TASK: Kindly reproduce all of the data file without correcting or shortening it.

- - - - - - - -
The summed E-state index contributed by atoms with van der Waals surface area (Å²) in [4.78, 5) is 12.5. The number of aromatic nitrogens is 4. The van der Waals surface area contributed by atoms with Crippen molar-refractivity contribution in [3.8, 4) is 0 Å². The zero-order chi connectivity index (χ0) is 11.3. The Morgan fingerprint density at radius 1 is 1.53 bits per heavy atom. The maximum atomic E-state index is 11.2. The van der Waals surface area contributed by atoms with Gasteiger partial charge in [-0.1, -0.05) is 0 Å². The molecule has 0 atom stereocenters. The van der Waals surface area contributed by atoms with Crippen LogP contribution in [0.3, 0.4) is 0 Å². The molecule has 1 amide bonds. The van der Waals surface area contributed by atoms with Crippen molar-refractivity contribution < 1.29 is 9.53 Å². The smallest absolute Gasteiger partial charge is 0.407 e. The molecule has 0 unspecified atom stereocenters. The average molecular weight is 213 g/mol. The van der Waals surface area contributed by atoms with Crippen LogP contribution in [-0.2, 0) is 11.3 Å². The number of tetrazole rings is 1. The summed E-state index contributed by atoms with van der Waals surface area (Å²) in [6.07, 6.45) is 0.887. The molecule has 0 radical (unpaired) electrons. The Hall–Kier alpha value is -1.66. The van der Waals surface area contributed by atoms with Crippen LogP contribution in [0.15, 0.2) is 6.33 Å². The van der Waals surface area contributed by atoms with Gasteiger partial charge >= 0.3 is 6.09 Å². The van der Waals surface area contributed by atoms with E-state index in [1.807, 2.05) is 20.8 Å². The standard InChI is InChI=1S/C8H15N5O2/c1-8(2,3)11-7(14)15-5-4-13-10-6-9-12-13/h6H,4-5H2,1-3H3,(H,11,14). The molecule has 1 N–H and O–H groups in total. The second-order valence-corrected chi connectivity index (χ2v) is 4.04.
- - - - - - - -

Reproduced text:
The summed E-state index contributed by atoms with van der Waals surface area (Å²) in [4.78, 5) is 12.5. The number of aromatic nitrogens is 4. The van der Waals surface area contributed by atoms with Crippen molar-refractivity contribution in [3.8, 4) is 0 Å². The zero-order chi connectivity index (χ0) is 11.3. The Morgan fingerprint density at radius 1 is 1.53 bits per heavy atom. The maximum atomic E-state index is 11.2. The van der Waals surface area contributed by atoms with Gasteiger partial charge in [-0.1, -0.05) is 0 Å². The molecule has 0 atom stereocenters. The van der Waals surface area contributed by atoms with Crippen LogP contribution in [0.3, 0.4) is 0 Å². The molecule has 1 amide bonds. The van der Waals surface area contributed by atoms with Crippen molar-refractivity contribution < 1.29 is 9.53 Å². The smallest absolute Gasteiger partial charge is 0.407 e. The molecule has 0 unspecified atom stereocenters. The average molecular weight is 213 g/mol. The van der Waals surface area contributed by atoms with Crippen LogP contribution in [-0.2, 0) is 11.3 Å². The number of tetrazole rings is 1. The summed E-state index contributed by atoms with van der Waals surface area (Å²) in [6.07, 6.45) is 0.887. The molecule has 0 radical (unpaired) electrons. The Hall–Kier alpha value is -1.66. The van der Waals surface area contributed by atoms with Crippen LogP contribution in [0.15, 0.2) is 6.33 Å². The van der Waals surface area contributed by atoms with Gasteiger partial charge >= 0.3 is 6.09 Å². The van der Waals surface area contributed by atoms with E-state index in [1.807, 2.05) is 20.8 Å². The standard InChI is InChI=1S/C8H15N5O2/c1-8(2,3)11-7(14)15-5-4-13-10-6-9-12-13/h6H,4-5H2,1-3H3,(H,11,14). The molecule has 1 N–H and O–H groups in total. The second-order valence-corrected chi connectivity index (χ2v) is 4.04.